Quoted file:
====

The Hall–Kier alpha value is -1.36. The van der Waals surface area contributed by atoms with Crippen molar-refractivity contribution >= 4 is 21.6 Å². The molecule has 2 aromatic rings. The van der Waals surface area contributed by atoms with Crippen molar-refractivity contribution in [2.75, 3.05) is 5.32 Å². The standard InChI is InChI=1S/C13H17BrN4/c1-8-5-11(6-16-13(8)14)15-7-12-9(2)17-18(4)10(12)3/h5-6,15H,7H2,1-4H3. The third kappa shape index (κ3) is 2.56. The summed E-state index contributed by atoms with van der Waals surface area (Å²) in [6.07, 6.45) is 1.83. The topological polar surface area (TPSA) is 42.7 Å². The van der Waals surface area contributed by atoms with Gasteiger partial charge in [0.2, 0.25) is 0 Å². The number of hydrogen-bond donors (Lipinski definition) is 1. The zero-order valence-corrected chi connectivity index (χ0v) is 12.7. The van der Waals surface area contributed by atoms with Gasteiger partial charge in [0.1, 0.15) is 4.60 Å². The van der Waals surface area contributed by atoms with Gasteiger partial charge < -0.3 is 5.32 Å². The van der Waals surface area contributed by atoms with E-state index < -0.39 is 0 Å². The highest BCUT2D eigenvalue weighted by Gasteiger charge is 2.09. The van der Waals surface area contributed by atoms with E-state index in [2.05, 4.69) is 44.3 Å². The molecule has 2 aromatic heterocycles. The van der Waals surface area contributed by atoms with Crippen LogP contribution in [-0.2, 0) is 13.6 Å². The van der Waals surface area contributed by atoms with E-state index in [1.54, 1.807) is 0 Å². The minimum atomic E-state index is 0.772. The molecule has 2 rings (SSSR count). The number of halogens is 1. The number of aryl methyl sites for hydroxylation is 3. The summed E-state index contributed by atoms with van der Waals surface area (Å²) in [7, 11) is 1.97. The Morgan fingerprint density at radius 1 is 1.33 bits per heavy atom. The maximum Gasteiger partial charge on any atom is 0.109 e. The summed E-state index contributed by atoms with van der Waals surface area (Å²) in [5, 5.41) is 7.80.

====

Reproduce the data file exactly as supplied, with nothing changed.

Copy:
The Hall–Kier alpha value is -1.36. The van der Waals surface area contributed by atoms with Crippen molar-refractivity contribution >= 4 is 21.6 Å². The molecule has 2 aromatic rings. The van der Waals surface area contributed by atoms with Crippen molar-refractivity contribution in [2.75, 3.05) is 5.32 Å². The standard InChI is InChI=1S/C13H17BrN4/c1-8-5-11(6-16-13(8)14)15-7-12-9(2)17-18(4)10(12)3/h5-6,15H,7H2,1-4H3. The third kappa shape index (κ3) is 2.56. The summed E-state index contributed by atoms with van der Waals surface area (Å²) in [6.07, 6.45) is 1.83. The topological polar surface area (TPSA) is 42.7 Å². The van der Waals surface area contributed by atoms with Gasteiger partial charge in [0.2, 0.25) is 0 Å². The number of hydrogen-bond donors (Lipinski definition) is 1. The zero-order valence-corrected chi connectivity index (χ0v) is 12.7. The van der Waals surface area contributed by atoms with Gasteiger partial charge in [0.1, 0.15) is 4.60 Å². The van der Waals surface area contributed by atoms with Gasteiger partial charge < -0.3 is 5.32 Å². The van der Waals surface area contributed by atoms with E-state index < -0.39 is 0 Å². The highest BCUT2D eigenvalue weighted by Gasteiger charge is 2.09. The van der Waals surface area contributed by atoms with E-state index in [2.05, 4.69) is 44.3 Å². The molecule has 2 aromatic heterocycles. The van der Waals surface area contributed by atoms with Crippen LogP contribution in [-0.2, 0) is 13.6 Å². The van der Waals surface area contributed by atoms with E-state index in [1.54, 1.807) is 0 Å². The minimum atomic E-state index is 0.772. The molecule has 2 rings (SSSR count). The number of halogens is 1. The number of aryl methyl sites for hydroxylation is 3. The summed E-state index contributed by atoms with van der Waals surface area (Å²) in [7, 11) is 1.97. The Morgan fingerprint density at radius 1 is 1.33 bits per heavy atom. The maximum Gasteiger partial charge on any atom is 0.109 e. The summed E-state index contributed by atoms with van der Waals surface area (Å²) in [5, 5.41) is 7.80.